Regenerative medicine therapy becoming possible: study

Source: Xinhua| 2017-12-08 05:25:31|Editor: Zhou Xin
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CHICAGO, Dec. 7 (Xinhua) -- By manufacturing self-assembling natural matrices that mimic those that normally surround cells to protect and direct them to a specific location in the body, researchers at Northwestern University (NU) has made body regenerating its own parts within reach.

These matrices are made of organic materials, they can biodegrade without leaving unnecessary and potentially harmful foreign objects in the body.

"What we're doing is jumpstarting biological regeneration using synthetic nanomaterials," said Samuel I. Stupp, director of Northwestern University's Institute for BioNanotechnology. "Molecule by molecule, this is bottom-up design using nanotechnology concepts."

NU researchers have so far focused on regenerating bone or cartilage, which requires optimizing matrices to "dress" existing cells or knit around growth factors, namely naturally occurring proteins deployed by the body when there's an injury.

"This matrix technology addresses the regeneration problem in a highly non-invasive way," Stupp said. The standard spinal fusion surgery is a bone graft: taking a patient's own bone, say, from his hip, and using that help to fuse vertebrae. That potentially could be two times under the knife, two hospital bills, and ultimately, two times the pain and risk.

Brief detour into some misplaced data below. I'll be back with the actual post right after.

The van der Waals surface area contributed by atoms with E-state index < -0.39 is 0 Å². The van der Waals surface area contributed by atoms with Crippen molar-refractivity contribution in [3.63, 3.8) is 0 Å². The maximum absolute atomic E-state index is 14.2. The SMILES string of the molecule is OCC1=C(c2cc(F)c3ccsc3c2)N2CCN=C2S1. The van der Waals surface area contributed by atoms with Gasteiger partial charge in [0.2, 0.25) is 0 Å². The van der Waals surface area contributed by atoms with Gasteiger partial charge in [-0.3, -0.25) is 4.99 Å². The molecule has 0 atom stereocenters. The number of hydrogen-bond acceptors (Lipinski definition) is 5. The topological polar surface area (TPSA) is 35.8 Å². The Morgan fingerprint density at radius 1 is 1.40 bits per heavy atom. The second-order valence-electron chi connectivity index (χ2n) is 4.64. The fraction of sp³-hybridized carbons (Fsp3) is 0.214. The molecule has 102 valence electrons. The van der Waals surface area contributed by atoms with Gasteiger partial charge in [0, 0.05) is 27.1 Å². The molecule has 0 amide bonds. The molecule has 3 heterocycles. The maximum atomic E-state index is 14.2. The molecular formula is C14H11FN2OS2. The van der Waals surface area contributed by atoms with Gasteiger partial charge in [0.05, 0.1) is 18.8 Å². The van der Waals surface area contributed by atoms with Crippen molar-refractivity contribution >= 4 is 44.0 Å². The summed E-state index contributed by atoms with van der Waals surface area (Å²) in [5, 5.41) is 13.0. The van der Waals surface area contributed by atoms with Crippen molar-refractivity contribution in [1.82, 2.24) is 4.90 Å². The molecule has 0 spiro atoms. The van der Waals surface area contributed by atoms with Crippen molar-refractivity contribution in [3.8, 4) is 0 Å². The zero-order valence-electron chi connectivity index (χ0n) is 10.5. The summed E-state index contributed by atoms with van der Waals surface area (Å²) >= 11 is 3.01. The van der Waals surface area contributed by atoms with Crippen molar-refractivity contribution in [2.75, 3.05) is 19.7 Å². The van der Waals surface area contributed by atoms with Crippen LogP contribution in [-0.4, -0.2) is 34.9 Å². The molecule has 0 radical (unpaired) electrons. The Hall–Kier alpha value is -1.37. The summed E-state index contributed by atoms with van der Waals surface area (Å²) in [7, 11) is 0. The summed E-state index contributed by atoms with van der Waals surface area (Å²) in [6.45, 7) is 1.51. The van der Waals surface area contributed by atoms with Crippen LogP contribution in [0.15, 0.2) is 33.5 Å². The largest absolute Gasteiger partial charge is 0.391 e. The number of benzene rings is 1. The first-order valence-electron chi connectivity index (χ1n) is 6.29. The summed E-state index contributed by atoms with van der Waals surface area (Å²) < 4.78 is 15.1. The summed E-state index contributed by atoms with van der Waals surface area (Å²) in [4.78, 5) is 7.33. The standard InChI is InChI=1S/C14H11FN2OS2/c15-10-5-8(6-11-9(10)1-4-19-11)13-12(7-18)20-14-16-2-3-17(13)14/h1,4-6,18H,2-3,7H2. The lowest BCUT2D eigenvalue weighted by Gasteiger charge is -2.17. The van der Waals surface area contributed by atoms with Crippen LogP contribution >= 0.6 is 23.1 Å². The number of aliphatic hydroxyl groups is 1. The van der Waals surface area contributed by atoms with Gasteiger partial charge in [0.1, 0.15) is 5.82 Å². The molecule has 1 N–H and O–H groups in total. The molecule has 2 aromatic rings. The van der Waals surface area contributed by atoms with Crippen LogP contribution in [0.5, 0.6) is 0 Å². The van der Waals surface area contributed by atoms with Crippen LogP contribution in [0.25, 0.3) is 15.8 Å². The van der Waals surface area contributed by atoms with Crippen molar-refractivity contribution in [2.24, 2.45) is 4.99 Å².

"Our nanotechnology circumvents all of that. It avoids the need for harvesting of bone and use of large amounts of growth factor."

The fact is that a few years ago, Stupp and his colleagues have used this technology of directing molecules to repair and regenerate to help paralyzed mice walk again. After receiving an injection of custom-made molecules, the mice, paralyzed from the waist down, were attempting to run just a few weeks later.

Stupp and his NU colleagues are so far advanced in this type of regenerative medicine that they are contacting the U.S. Food and Drug Administration to seek approval to launch a clinical trial for spinal regeneration in humans, essentially growing new bone between vertebrae.

The next frontier for NU researchers is the marriage of stem cells with nanotechnology to create organs. Once they are able to couple the matrix with a stem cell, they will be able to design it not only to protect against premature cell death, but also to provide even more detailed instructions to the cell, such as whether to divide, replicate itself, or differentiate into another cell type.